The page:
Who We Are

The Gary Sanitary District (GSD) is working hard every day to deliver exceptional wastewater and trash collection services.

Gary Sanitary District is a publicly owned wastewater utility committed to improving the quality of life and economic development in Northwest Indiana; and to providing superior water environment services in a safe, ethical, cost effective and customer-friendly manner. Additionally, the Gary Sanitary District will utilize the best available technology to meet and exceed regulatory standards and offer a health, motivating workplace that promotes the growth and leadership development of its employees.


After creation of The Gary Sanitary District in 1938, The Board of Sanitary Commissioners initiated a construction program that included several interceptors and a wastewater treatment plant. This original plant was placed in service, at the present site, in 1940. The treatment facility was an activated sludge process designed to provide secondary treatment, with nominal capacity of 20 million gallons per day (MGD) to 40 millions gallons per day (MGD)Expansion and improvements began in 1962 to increase the treatment capacity of the plant.






Gary, like other municipalities across this nation, must manage stormwater to protect people's health and our environment. Stormwater is runoff from a rainstorm or melting snow. Urban stormwater runs off roofs, streets, and parking lots into sewers, storm drains and ultimately, our rivers and lakes. We all live in a watershed. A watershed is the land that water flows across or under on its way to a stream, river, or lake. We need to keep our yards, driveways, streets, and business operations clean so that the storm water that flows across our land does not end up polluting the Grand Calumet or Little Calumet Rivers and Lake Michigan.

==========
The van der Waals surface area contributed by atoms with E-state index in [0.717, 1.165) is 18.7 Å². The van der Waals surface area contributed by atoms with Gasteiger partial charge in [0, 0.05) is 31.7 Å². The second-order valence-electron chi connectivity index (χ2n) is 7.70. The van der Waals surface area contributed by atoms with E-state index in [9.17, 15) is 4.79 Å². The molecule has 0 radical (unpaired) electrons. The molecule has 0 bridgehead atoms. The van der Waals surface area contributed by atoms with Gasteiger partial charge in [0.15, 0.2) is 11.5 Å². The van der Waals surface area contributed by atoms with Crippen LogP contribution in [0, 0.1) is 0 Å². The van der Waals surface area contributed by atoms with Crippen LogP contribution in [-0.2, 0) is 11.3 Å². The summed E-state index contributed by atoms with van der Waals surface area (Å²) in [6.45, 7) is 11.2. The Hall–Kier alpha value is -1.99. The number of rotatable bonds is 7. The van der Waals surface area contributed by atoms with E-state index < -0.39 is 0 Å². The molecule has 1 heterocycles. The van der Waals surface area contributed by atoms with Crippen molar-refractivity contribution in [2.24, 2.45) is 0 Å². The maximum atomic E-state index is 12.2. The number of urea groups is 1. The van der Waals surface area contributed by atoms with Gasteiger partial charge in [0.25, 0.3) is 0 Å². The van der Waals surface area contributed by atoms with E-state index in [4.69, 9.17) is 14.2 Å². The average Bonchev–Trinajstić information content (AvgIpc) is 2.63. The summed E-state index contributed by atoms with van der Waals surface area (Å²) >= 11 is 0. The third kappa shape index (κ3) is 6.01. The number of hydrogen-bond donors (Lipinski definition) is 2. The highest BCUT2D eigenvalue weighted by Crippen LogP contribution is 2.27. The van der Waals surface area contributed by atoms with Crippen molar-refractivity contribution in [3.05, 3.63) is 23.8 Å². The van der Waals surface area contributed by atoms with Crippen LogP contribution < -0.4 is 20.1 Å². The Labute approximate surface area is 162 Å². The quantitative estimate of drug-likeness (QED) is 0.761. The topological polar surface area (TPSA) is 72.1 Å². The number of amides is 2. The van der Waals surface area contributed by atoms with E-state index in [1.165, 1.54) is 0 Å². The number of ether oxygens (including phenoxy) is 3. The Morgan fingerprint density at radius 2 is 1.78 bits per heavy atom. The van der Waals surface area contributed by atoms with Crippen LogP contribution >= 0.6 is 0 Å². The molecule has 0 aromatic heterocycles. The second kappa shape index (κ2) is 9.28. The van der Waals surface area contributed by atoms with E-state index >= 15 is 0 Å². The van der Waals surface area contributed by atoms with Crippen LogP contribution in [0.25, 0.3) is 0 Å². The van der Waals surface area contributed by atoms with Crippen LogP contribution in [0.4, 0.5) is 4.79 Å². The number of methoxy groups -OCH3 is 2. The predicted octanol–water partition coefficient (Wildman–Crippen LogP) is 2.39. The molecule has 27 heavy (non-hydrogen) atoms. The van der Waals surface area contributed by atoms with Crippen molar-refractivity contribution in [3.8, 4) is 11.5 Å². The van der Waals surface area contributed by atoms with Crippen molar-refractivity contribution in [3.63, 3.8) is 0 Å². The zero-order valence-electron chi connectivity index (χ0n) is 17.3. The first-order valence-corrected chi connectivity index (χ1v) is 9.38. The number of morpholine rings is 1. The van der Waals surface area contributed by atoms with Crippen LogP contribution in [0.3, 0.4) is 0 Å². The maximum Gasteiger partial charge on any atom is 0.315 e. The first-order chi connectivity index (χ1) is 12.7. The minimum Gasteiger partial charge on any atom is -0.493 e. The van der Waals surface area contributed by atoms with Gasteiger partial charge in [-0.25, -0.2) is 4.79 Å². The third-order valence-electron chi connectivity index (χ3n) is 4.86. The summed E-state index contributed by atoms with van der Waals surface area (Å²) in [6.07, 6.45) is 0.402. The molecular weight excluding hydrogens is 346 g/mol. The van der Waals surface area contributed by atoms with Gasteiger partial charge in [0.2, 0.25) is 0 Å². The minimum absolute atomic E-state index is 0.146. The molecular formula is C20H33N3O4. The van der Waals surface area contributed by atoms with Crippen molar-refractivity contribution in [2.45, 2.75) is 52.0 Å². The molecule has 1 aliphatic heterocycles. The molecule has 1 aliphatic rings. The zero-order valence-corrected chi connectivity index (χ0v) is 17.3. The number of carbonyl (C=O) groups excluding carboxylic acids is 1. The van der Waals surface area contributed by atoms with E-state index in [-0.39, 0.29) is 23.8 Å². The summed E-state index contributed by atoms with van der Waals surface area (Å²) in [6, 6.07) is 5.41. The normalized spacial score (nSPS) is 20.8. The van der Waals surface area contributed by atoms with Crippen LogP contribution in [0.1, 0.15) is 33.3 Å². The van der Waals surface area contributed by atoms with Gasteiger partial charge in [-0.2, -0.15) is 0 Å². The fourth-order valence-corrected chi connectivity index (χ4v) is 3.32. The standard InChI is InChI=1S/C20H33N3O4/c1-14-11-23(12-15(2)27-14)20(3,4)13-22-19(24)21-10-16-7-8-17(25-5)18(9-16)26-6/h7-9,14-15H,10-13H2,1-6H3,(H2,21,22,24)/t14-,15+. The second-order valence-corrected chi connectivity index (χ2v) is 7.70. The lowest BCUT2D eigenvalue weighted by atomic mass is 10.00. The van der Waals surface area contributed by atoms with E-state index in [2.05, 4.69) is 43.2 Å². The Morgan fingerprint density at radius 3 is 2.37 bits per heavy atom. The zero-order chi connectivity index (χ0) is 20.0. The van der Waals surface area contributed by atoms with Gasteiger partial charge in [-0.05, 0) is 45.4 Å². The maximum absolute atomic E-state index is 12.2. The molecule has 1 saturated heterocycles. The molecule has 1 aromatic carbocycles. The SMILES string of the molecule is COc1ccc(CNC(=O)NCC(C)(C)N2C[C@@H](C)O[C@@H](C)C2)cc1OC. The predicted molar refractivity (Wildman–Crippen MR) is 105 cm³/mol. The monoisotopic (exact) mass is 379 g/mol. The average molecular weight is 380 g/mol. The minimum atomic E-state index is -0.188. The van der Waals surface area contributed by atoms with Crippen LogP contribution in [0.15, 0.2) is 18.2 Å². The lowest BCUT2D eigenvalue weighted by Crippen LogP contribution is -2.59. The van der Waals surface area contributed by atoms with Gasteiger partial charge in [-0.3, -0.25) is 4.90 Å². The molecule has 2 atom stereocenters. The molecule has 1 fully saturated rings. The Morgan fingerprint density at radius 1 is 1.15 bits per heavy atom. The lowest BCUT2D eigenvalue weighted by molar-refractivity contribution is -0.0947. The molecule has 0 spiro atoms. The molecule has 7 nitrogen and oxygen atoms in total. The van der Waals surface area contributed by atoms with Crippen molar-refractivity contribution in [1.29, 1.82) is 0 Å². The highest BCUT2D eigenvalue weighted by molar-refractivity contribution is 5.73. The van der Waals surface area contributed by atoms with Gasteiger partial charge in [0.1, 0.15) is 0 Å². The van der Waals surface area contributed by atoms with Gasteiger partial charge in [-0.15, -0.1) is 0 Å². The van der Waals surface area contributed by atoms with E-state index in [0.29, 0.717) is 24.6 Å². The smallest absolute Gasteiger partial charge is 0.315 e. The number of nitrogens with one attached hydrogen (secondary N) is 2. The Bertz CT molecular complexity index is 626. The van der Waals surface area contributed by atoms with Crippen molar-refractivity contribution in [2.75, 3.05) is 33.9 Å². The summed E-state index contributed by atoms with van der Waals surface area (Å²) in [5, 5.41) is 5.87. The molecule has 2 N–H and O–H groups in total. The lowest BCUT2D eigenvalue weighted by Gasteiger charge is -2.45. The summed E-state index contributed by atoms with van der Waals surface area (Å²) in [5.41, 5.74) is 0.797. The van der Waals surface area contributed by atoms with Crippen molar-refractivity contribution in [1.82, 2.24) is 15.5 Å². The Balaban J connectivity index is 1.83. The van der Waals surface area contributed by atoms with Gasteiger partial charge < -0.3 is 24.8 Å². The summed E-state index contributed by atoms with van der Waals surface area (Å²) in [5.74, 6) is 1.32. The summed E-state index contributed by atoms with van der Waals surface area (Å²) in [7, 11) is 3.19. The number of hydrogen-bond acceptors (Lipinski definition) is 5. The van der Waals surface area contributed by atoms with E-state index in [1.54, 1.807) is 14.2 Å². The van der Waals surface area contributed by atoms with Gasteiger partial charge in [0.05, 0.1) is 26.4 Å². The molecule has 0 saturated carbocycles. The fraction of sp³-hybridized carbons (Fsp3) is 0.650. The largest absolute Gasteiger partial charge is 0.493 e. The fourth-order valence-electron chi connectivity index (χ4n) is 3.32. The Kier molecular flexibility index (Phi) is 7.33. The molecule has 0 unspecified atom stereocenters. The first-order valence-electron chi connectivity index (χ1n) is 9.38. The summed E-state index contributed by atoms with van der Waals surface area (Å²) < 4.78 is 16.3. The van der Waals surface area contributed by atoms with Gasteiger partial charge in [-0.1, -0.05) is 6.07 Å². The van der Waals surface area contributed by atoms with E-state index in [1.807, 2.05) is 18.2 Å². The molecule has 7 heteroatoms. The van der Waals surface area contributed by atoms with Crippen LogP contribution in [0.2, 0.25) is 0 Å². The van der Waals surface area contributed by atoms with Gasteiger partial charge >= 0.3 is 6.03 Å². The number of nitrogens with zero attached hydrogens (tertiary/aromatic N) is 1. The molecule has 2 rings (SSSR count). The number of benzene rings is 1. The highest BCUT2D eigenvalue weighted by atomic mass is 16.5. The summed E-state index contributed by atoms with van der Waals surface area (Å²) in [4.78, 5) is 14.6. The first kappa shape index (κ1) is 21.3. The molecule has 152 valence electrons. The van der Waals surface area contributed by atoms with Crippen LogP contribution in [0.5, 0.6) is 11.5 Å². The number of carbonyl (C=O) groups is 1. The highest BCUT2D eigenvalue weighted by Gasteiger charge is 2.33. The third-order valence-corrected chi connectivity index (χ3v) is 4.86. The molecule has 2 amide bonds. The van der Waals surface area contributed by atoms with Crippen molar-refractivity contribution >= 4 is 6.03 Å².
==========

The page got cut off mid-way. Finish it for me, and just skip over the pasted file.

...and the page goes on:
Improper storage and handling of oils, fuels, antifreeze, fertilizers, pesticides, industrial and commercial chemicals and wastes can expose these pollutants to storm water that washes into drains and waterways. Homeowners, business owners, and municipalities can protect water quality by keeping their properties clean and free of litter and managing chemicals and wastes properly.